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Taking care of dem bones?

Recently a customer who follows a vegan diet mentioned that her doctor had put her on Fosomax, an expensive and difficult-to-take medication with possible disagreeable side-effects, because she was showing signs of osteoporosis.  We had a discussion about the merits of milk products, (which she avoids because of personal dietary convictions,) and how to get enough calcium.  I mentioned my idea that the further south and east your ancestors came from in the Old World (Mediterranean, Africa, the Orient), the less likely you are able to tolerate milk products.  (This is a totally unscientific, fanciful idea, nothing more.)   Of course, many people who aren't allergic to milk are lactose-intolerant, a very different problem, and one that can be solved either by using fermented milk products (cheeses, yogurt) or by taking enzyme pills (such as Lactaid, for instance) which are designed to help digest the milk's lactose.   

I'm very aware of osteoporosis.  Fortunately I don't yet have a problem.  But friends and neighbors my age are getting shorter; I can see the parts in their hair for the first time.  Some are developing a pronounced "dowagers hump".   Scary!   A couple of business associates found they had already lost considerable bone mass, and my mother-in-law fractured her hip just getting up out of a chair. 

In Women's Clinic, Dr. Holly Atkinson states:

"According to a report by the National Academy of Sciences' Institute of Medicine issued just last month, only about 10 percent of Americans are getting the calcium they need to protect their bones."

Third Age states, based on a Perdue University study:

". . . strict vegetarian diets that exclude dairy products -- called vegan diets -- do not give ThirdAgers enough calcium to ward off osteoporosis down the road."

Connie Weaver, head of Purdue's Department of Foods and Nutrition, states that many vegetables contain substances that block absorption of calcium while one would have to eat impossible amounts to get enough:

". . .broccoli is well-absorbed and contains a goodly amount of calcium for a vegetable -- but you'd have to eat 4.5 servings to get the same amount of calcium available in a cup of milk.  Doing the math, it means if you give up dairy products you would need to eat up to 20 servings a day of broccoli to get enough calcium.  And if you like kale, you'd have to eat at least 10 servings a day."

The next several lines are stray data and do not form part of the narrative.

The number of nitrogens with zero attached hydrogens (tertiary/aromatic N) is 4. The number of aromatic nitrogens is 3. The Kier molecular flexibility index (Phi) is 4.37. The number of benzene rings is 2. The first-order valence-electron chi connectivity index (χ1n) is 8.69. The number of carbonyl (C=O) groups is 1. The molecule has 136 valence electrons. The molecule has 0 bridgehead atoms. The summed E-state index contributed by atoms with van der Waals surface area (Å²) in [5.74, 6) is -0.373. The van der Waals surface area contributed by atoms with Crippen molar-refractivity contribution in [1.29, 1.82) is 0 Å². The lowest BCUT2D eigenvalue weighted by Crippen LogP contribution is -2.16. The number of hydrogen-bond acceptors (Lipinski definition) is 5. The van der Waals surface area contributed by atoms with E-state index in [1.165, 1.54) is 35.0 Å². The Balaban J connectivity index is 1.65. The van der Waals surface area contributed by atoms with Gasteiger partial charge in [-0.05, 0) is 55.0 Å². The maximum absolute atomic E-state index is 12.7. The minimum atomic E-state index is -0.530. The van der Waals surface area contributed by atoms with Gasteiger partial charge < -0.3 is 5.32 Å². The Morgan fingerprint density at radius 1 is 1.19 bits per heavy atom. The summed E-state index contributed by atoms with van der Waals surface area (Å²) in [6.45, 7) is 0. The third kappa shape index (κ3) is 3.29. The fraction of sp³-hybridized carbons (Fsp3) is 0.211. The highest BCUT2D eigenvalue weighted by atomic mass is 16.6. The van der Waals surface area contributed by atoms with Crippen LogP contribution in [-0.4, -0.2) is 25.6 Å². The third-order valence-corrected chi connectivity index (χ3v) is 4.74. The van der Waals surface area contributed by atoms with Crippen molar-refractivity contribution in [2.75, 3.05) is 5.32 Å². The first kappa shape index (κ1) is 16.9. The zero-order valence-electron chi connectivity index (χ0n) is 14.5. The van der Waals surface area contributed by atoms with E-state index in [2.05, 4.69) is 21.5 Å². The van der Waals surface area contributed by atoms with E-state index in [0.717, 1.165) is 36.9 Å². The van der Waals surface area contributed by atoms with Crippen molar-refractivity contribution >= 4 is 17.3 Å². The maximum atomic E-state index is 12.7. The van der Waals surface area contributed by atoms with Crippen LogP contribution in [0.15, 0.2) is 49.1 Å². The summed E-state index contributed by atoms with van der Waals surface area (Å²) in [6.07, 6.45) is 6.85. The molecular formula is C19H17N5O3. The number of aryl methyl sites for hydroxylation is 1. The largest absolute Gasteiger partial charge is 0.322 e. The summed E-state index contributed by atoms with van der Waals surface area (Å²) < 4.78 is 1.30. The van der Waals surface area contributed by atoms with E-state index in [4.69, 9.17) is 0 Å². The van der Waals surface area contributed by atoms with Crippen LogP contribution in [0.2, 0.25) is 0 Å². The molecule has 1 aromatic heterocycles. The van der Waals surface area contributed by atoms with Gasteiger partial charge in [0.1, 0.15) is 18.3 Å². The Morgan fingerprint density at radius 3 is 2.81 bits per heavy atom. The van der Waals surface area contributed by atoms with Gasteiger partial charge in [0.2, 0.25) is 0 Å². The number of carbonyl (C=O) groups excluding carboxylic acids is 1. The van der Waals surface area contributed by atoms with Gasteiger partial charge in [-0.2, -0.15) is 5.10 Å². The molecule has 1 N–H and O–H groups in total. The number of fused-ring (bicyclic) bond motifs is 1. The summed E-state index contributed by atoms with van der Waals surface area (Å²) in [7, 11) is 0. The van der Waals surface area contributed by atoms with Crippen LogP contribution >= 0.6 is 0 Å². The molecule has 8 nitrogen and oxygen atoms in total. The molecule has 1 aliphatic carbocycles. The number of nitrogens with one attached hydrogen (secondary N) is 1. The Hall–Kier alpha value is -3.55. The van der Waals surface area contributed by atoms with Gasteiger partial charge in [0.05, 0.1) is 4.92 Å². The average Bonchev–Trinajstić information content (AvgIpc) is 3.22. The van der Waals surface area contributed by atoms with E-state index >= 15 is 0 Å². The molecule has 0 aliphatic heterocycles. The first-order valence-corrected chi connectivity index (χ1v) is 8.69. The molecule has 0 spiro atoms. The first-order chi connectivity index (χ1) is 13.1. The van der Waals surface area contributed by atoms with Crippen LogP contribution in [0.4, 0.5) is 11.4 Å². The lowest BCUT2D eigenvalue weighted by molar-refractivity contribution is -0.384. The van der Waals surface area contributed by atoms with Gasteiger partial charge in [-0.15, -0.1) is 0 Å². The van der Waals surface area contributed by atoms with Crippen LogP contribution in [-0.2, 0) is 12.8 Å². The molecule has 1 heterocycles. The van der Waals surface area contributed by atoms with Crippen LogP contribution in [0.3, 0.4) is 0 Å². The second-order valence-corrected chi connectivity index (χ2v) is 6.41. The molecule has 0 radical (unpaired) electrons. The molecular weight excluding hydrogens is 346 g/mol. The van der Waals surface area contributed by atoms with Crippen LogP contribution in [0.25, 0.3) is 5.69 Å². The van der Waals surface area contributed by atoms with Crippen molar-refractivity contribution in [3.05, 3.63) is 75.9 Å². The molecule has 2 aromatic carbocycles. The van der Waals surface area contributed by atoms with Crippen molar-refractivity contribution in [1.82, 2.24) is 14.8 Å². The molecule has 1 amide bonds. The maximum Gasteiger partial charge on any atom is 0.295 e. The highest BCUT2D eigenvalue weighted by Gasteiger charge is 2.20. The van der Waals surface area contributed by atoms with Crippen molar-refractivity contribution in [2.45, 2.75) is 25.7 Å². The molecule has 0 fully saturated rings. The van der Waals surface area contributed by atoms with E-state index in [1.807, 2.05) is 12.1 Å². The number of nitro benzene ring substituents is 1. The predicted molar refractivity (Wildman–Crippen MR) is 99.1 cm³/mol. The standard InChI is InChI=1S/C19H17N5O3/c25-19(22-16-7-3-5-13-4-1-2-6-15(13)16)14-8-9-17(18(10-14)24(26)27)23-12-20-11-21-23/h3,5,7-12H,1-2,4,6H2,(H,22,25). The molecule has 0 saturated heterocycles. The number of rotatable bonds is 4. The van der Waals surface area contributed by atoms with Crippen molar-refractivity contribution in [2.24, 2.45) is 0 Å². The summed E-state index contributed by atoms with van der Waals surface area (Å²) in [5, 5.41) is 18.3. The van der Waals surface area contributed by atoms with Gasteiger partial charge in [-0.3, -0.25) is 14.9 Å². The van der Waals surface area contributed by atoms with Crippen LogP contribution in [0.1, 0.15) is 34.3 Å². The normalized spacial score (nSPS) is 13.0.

She further warns:

"The increase in osteoporosis is becoming alarming. It now costs the nation about $13.8 billion annually in health care expense."

As to vegetables, the amount of calcium they contain may not tell the whole story.   See "Block Bone Loss".              

Dr. Weil holds a strong opinion that adults should, in general, stay away from milk and milk products.  He believes milk is unhealthy.   In fact, he reports on a Harvard Nurse's study which shows milk does not help the bones, although admitting that the conclusions are controversial. 

He recommends:

"We have abundant sources of non-milk calcium to choose from:   calcium-fortified orange juice; calcium-set tofu; sardines with bones; dark, leafy, green vegetables (such as kale and collards); sea vegetables; broccoli; and beans. Of course, you can always take calcium supplements if you're not getting enough of the mineral from food. Most adults need at least 1000 mg of calcium daily, but women past menopause need 1200 mg to 1500 mg a day. (Women who don't get much sun, and those in nursing homes, should also get 400 to 600 IU of vitamin D daily, which aids calcium absorption.)"

Personally, I'm addicted to cheese although I try to control it, anhd drink coconut milk and use it in cooking-  it has more calcium than milk, no lactose and is vegan.  I also eat a lot of yogurt.

Osteoporosis robs many elderly of mobility, independence, comfort and overall health.  It can destroy their quality of life. Don't let it happen to you.  It's vital to take steps now to protect that ole skeleton inside. Later may well be too late!

Read Ten Sneaky Commandments for Healthy Bones.

The Sneaky Kitchen
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